1998 • In March G8 appointed IICE to create international principles, guidelines and procedures relating to digital evidence
1998
• INTERPOL Forensic Science Symposium
1999
• FBI CART case load exceeds 2000 cases, examining 17 terabytes of data
2000
• First FBI Regional Computer Forensic Laboratory established
2003
• FBI CART case load exceeds 6500 cases, examining 782 terabytes of data
.

Technical definition of Computer forensics:
Computer forensics (sometimes known as computer forensic science) is a branch of digital forensic science pertaining to legal evidence found in computers and digital storage media. The goal of computer forensics is to examine digital media in a forensically sound manner with the aim of identifying, preserving, recovering, analyzing and presenting facts and opinions about the information.
Although it is most often associated with the investigation of a wide variety of computer crime, computer forensics may also be used in civil proceedings. The discipline involves similar techniques and principles to data recovery, but with additional guidelines and practices designed to create a legal audit trail.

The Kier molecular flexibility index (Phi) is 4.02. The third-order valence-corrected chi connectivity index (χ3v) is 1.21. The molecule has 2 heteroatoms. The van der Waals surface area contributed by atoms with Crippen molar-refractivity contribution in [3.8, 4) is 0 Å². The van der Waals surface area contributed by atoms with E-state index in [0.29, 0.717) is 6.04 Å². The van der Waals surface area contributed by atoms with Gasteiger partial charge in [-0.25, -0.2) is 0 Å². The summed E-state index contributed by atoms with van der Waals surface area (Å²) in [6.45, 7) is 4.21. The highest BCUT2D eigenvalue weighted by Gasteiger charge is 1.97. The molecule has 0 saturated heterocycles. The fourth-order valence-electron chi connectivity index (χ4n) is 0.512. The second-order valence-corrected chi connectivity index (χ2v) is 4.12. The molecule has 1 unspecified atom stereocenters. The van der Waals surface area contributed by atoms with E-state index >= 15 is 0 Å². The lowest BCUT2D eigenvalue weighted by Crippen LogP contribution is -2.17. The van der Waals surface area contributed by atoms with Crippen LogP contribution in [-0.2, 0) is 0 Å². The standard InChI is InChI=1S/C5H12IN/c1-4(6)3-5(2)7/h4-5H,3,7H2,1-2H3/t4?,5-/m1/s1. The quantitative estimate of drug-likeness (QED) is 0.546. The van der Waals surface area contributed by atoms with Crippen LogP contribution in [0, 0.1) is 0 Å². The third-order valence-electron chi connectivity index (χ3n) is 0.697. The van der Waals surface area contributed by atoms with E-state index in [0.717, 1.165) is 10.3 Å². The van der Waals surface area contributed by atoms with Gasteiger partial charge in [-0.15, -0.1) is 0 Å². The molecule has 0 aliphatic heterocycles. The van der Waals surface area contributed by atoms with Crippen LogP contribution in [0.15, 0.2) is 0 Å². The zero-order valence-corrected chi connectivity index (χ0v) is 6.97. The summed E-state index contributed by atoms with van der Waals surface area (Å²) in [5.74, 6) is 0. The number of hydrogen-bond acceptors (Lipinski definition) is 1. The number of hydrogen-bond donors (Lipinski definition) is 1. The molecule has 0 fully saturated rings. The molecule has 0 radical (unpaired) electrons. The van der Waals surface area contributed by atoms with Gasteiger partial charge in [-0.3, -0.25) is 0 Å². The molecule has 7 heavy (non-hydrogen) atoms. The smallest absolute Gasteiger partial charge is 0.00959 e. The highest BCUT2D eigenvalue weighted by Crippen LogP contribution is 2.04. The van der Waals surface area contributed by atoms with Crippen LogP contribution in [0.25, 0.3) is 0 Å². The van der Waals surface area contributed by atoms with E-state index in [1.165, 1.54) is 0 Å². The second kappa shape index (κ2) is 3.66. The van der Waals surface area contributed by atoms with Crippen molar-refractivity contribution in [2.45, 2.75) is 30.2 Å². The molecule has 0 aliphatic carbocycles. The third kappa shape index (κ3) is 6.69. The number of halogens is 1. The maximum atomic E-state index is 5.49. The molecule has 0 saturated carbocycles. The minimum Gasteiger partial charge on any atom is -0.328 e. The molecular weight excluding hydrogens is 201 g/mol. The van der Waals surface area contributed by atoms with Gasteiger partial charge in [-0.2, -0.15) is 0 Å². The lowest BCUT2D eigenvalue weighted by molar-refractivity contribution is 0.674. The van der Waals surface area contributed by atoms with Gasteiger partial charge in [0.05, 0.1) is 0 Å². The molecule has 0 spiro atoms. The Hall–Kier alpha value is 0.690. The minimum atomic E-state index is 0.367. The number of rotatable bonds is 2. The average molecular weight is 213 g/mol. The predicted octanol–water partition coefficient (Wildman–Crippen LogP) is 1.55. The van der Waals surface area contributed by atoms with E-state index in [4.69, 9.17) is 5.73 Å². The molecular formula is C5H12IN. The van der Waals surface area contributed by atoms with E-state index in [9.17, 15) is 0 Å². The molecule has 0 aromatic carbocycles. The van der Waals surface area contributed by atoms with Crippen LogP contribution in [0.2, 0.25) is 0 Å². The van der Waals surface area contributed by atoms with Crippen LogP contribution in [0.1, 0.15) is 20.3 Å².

Evidence from computer forensics investigations is usually subjected to the same guidelines and practices of other digital evidence. It has been used in a number of high profile cases and is becoming widely accepted as reliable within US and European court systems.

Why Computer Forensics?

Computer Forensic Techniques help provide a methodological and systematic approach to gathering information on computer systems and networks, which could be cryptic and hidden and which would otherwise be extremely hard to get through normal routine access to computer resources.

Normally a computer system or network on which forensic science techniques are to be applied hides the data or garbles the data through encryption, steganography or other technical methods. The process of first analyzing the system, gathering important data fragments which are prevalent over the system and interpreting it with the use of certain mechanisms and tools, is the process which is called computer forensics. Let us see what are the techniques used in computer forensics:

Computer forensics Technical versions & description:
|Name |Platform |License |Version |Description |
|SANS Investigative Forensics|Ubuntu | |2.1 |Multi-purpose forensic operating system |
|Toolkit - SIFT | | | | |